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    Marilynne Robinson on doubt


    Marilynne Robinson

    Once again I’ve been leafing through Marilynne Robinson’s Gilead: a beautiful book, perhaps my favorite novel. Tonight I came across this from her protagonist John Ames. He is an old man writing to a six-year-old son he will not see grow up.

    If God is the Author of Existence, what can it mean to say God exists? There’s a problem in vocabulary. He would have to have a character before existence which the poverty of our understanding can only call existence. That is clearly a source of confusion. Another term would be needed to describe a state or quality of which we can have no experience whatever, to which existence as we know it can bear only the slightest likeness or affinity. So creating proofs from experience of any sort is like building a ladder to the moon. It seems it should be possible, until you stop to consider the nature of the problem.

    So my advice is this — don’t look for proofs. Don’t bother with them at all. They are never sufficient to the question, and they’re always a little impertinent, I think, because they claim for God a place within your conceptual grasp. And they will likely sound wrong to you even if you convince someone else with them. That is very unsettling over the long term. “Let your works so shine before men,” etc. It was Coleridge who said Christianity is a life, not a doctrine, words to that effect. I’m not saying never doubt or question. The Lord gave you a mind so that you would make honest use of it. I’m saying the doubts and questions must be your own, not, so to speak, the mustache and walking stick that happen to be the fashion of any particular moment.

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    There are 4 Comments to "Marilynne Robinson on doubt"

    • Curtis says:

      grace and peace.


    • Tom Harkins says:

      Paul, I must admit a bit of confusion over what Ames is saying here. If I am the “author” of this comment, does that not say certain things about me (including my existence)? This would constitute a certain “proof” about me. I think there are “proofs” of God’s existence, even though some people might debate about them. I don’t see such proofs as somehow being “bad” things, or things we should not pursue. Is it really better to have a God about whom we can essentially say “nothing” than about whom we can say “somethings,” though certainly not “everything”?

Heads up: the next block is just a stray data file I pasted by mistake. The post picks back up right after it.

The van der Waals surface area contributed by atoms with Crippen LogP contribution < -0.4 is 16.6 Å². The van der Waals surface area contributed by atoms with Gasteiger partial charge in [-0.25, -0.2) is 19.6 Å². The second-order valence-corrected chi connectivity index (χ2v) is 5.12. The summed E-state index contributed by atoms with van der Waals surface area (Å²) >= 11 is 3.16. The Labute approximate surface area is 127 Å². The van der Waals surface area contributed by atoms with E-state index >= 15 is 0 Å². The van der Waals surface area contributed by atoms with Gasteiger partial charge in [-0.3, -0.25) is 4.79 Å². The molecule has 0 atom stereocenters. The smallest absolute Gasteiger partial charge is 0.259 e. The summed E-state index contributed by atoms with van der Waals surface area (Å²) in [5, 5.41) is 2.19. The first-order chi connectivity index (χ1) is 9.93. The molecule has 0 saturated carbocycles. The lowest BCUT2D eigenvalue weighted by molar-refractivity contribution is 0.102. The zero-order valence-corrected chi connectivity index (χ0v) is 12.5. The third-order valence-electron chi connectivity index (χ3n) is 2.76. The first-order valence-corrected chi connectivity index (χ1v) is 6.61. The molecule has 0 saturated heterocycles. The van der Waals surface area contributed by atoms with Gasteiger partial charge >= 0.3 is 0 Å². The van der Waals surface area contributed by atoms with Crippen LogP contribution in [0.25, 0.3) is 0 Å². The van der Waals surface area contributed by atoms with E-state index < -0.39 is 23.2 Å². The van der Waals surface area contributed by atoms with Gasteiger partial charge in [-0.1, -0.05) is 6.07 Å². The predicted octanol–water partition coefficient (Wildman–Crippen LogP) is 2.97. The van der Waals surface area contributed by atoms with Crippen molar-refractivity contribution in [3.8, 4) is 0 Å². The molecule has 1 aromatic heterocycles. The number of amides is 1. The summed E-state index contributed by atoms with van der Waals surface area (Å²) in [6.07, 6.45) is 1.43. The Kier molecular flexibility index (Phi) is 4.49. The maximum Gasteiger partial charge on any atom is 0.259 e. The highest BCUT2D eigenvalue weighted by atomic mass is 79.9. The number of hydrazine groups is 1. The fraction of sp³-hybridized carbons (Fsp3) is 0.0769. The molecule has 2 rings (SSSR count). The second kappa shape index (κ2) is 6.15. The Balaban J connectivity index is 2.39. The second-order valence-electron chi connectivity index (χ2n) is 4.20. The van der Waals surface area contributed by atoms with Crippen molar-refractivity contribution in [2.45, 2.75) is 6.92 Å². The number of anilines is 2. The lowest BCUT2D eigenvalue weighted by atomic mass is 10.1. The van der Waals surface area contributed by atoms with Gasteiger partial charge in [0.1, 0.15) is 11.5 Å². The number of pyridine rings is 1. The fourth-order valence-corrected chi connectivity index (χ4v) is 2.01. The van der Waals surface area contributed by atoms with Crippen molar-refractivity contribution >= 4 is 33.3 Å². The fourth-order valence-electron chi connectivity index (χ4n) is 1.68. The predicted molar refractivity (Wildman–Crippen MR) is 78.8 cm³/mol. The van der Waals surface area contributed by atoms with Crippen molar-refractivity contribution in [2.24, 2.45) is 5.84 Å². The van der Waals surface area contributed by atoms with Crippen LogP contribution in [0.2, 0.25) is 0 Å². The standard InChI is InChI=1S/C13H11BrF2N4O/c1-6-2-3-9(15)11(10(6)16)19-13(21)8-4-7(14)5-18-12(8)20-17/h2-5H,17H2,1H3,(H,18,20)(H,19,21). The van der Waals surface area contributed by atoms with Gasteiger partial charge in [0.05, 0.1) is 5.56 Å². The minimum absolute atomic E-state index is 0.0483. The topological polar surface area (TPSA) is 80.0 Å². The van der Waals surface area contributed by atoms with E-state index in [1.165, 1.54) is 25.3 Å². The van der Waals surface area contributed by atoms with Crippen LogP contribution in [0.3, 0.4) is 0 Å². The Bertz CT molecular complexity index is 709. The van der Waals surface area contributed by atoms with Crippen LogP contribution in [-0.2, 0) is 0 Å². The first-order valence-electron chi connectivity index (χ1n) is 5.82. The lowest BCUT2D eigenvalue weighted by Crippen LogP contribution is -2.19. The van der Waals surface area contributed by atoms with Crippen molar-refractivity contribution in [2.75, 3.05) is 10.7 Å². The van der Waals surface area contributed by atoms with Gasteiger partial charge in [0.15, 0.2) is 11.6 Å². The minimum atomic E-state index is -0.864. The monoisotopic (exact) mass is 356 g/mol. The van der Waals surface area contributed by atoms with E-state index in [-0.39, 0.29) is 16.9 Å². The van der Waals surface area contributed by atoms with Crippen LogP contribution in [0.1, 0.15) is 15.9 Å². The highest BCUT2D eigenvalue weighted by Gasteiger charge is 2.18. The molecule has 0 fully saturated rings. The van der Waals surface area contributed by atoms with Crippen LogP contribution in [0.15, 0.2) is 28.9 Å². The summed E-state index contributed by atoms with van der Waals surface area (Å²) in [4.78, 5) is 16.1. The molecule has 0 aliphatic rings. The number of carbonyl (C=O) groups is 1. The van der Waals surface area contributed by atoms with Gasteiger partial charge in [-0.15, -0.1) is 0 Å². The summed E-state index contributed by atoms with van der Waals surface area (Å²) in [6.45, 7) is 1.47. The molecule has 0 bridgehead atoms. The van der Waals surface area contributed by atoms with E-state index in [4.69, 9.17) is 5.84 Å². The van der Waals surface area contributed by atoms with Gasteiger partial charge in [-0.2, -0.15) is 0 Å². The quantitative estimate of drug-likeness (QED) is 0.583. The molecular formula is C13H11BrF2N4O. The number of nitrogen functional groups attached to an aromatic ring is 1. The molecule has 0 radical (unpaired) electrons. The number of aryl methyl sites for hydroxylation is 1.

• Paul Paul says:

        Hi Tom. I have not said here, nor have I ever said, that there is nothing to say about God. I read you as having an either-or approach: Either we can make factual and direct statements about God or we can say nothing. Is this fair? I just don’t agree.

        What I am saying is that all language is not the same, and one does not talk about grace, or justification, or communion in the same way one talks about, say, projectile motion. With theology language is broader, deeper, but also more indirect. Theology is not something nailed down. Language about God must be used more respectfully, more modestly, more cautiously, than scientific language. Because it matters more, and it gets far closer to our hearts.

        As for the author thing, John Ames talking about God is like Hamlet talking about Shakespeare. William Shakespeare is real in a way that Hamlet can never be real, and Hamlet could only have the faintest glimmer of what that reality must be like.

        For me, proofs that people spend time debating are not proofs. They are merely opinions. Maybe that’s my mathematical and scientific training talking, but no one debates the existence of electrons. They were proved to exist long before they were seen individually in any sense. There is no similar proofs or evidences for God.


    • Tom Harkins says:

      Paul, I do agree with you that statements about God are different from statements about electrons. However, the comparison is interesting in one sense; i.e., we “deduced” the existence of electrons before we ever “saw” any. I don’t find it impossible to reach “deductive” statements about the existence of God, and some of his characteristics. Sure, God is “so much more” than we can think or talk about, but this does not mean we can’t have any “factual” understandings of him in any sense–as compared with more “ethereal.”

      What sort of “proofs” would I have in mind as to God? (I agree we can argue about them, and I see your point about hesitancy to call something a “proof” if it can be debated, but don’t you think there are plenty of debates about, for example, various subatomic particles, a la the collider experiments, and that the scientists think they have “proofs” one way or the other–even though they argue about them?) I think the existence of tremendous “order” conjoined with “complexity” in the universe and biology, including particularly the human body and brain, “points toward” an “organizer” of tremendous knowledge and ability. I think the mere fact that people believe there to be a God and engage in “God-talk” and, in particular, have writings that they attribute to God (such as the Bible) to be some “evidence” that there is a “causative” factor behind such beliefs–not a “foolproof” argument, but “some evidence,” even though we may debate the “fine points.” So, I think there is “evidence,” if you will, of the “existence” of a God with descriptive characteristics and qualities. I don’t think all talk about God has to be in a “haze,” so to speak (not meaning to put words in your mouth–it just strikes me that an entirely “inexact” God is more “fuzzy” than “concrete,” whereas I find God to be incredibly “concrete”–just so much “more than that” as well).



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